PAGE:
$\frac{dy}{dx}=\frac{1}{x}$$\frac{\mathrm{dy}}{\mathrm{dx}} = \frac{1}{x}$

The above proves
$\frac{d}{dx}\mathrm{ln}x=\frac{1}{x}$$\frac{d}{\mathrm{dx}} \ln x = \frac{1}{x}$

exponent

Finding the derivative of $y={a}^{x}$$y = {a}^{x}$ :

substituting $a={e}^{\mathrm{ln}a}$$a = {e}^{\ln a}$

$y={e}^{x\mathrm{ln}a}$$y = {e}^{x \ln a}$

differentiating the equation
$\frac{dy}{dx}=\frac{d}{dx}{e}^{x\mathrm{ln}a}$$\frac{\mathrm{dy}}{\mathrm{dx}} = \frac{d}{\mathrm{dx}} {e}^{x \ln a}$

applying chain rule with $u=x\mathrm{ln}a$$u = x \ln a$
$\frac{dy}{dx}=\frac{d}{du}{e}^{u}\frac{d}{dx}\left(x\mathrm{ln}a\right)$$\frac{\mathrm{dy}}{\mathrm{dx}} = \frac{d}{\mathrm{du}} {e}^{u} \frac{d}{\mathrm{dx}} \left(x \ln a\right)$

$\frac{dy}{dx}={e}^{u}×\mathrm{ln}a$$\frac{\mathrm{dy}}{\mathrm{dx}} = {e}^{u} \times \ln a$

$\frac{dy}{dx}={e}^{x\mathrm{ln}a}×\mathrm{ln}a$$\frac{\mathrm{dy}}{\mathrm{dx}} = {e}^{x \ln a} \times \ln a$

substituting ${e}^{\mathrm{ln}a}=a$${e}^{\ln a} = a$

$\frac{dy}{dx}={a}^{x}\mathrm{ln}a$$\frac{\mathrm{dy}}{\mathrm{dx}} = {a}^{x} \ln a$

The above proves
$\frac{d}{dx}{a}^{x}={a}^{x}\mathrm{ln}a$$\frac{d}{\mathrm{dx}} {a}^{x} = {a}^{x} \ln a$

summary

$\frac{d}{dx}{e}^{x}={e}^{x}$$\frac{d}{\mathrm{dx}} {e}^{x} = {e}^{x}$
definition of $e$$e$ is rate of change is proportional to itself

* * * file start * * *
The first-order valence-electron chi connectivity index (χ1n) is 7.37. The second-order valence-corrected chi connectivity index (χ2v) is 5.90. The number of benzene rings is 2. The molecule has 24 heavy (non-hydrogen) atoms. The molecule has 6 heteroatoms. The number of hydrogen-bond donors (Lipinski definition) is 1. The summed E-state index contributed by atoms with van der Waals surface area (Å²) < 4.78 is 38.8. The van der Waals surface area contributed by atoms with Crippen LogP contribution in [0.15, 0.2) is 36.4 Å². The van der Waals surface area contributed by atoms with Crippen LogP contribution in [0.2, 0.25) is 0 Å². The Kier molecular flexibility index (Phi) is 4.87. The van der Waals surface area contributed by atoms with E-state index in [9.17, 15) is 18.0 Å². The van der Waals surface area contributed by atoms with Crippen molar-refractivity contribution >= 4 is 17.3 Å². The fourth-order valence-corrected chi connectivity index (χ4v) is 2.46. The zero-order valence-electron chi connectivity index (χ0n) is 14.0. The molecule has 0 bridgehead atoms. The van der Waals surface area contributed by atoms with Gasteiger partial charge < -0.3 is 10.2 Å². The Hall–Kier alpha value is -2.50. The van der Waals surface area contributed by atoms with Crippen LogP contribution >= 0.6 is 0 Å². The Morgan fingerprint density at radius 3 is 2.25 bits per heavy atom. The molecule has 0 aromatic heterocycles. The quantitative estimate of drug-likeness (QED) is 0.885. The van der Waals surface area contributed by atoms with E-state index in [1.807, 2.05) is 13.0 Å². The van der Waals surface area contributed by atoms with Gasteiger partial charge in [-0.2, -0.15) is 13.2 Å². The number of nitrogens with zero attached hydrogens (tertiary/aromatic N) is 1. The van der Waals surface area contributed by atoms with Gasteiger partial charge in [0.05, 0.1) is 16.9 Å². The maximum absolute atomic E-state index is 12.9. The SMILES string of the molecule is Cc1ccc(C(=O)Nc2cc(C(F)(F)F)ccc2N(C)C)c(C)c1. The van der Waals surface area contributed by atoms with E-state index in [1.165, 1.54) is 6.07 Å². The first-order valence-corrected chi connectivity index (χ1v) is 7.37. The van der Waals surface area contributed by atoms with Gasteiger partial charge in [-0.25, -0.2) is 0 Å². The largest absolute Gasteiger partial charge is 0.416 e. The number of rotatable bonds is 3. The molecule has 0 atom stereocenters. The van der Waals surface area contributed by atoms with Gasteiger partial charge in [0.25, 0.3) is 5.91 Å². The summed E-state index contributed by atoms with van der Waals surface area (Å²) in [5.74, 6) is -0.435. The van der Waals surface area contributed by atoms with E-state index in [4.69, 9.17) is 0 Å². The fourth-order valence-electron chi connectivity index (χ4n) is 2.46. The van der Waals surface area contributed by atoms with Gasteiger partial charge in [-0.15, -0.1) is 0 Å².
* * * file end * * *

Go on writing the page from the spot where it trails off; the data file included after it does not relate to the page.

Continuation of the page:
$\frac{d}{dx}{a}^{x}={a}^{x}\mathrm{ln}a$$\frac{d}{\mathrm{dx}} {a}^{x} = {a}^{x} \ln a$
$a$$a$ equals ${e}^{\mathrm{ln}a}$${e}^{\ln a}$

$\frac{d}{dx}\mathrm{ln}x=\frac{1}{x}$$\frac{d}{\mathrm{dx}} \ln x = \frac{1}{x}$
natural log is inverse of $e$$e$ power

example

What is the derivative of ${\mathrm{log}}_{10}x$${\log}_{10} x$?
Note: Use the identity ${\mathrm{log}}_{10}x=\frac{{\mathrm{log}}_{e}x}{{\mathrm{log}}_{e}10}$${\log}_{10} x = \frac{{\log}_{e} x}{{\log}_{e} 10}$

The answer is "$\frac{1}{x\mathrm{ln}10}$$\frac{1}{x \ln 10}$".
$\frac{d}{dx}{\mathrm{log}}_{10}x$$\frac{d}{\mathrm{dx}} {\log}_{10} x$
$=\frac{d}{dx}\frac{{\mathrm{log}}_{e}x}{{\mathrm{log}}_{e}10}$$= \frac{d}{\mathrm{dx}} \frac{{\log}_{e} x}{{\log}_{e} 10}$
$=\frac{1}{{\mathrm{log}}_{e}10}\frac{d}{dx}{\mathrm{log}}_{e}x$$= \frac{1}{{\log}_{e} 10} \frac{d}{\mathrm{dx}} {\log}_{e} x$
$=\frac{1}{{\mathrm{log}}_{e}10}×\frac{1}{x}$$= \frac{1}{{\log}_{e} 10} \times \frac{1}{x}$
$=\frac{1}{x{\mathrm{log}}_{e}10}$$= \frac{1}{x {\log}_{e} 10}$

What is the derivative of ${e}^{ax}$${e}^{a x}$?

The answer is "$a{e}^{ax}$$a {e}^{a x}$". Applying chain rule with $u=ax$$u = a x$,
$\frac{d}{du}{e}^{u}\frac{d}{dx}ax$$\frac{d}{\mathrm{du}} {e}^{u} \frac{d}{\mathrm{dx}} a x$
${e}^{u}×a$${e}^{u} \times a$
$a{e}^{ax}$$a {e}^{a x}$

Outline

The outline of material to learn "Differential Calculus" is as follows.

•   Detailed outline of Differential Calculus

→   Application Scenario

→   Differentiation in First Principles

→   Graphical Meaning of Differentiation

→   Differntiability

→   Algebra of Derivatives

→   Standard Results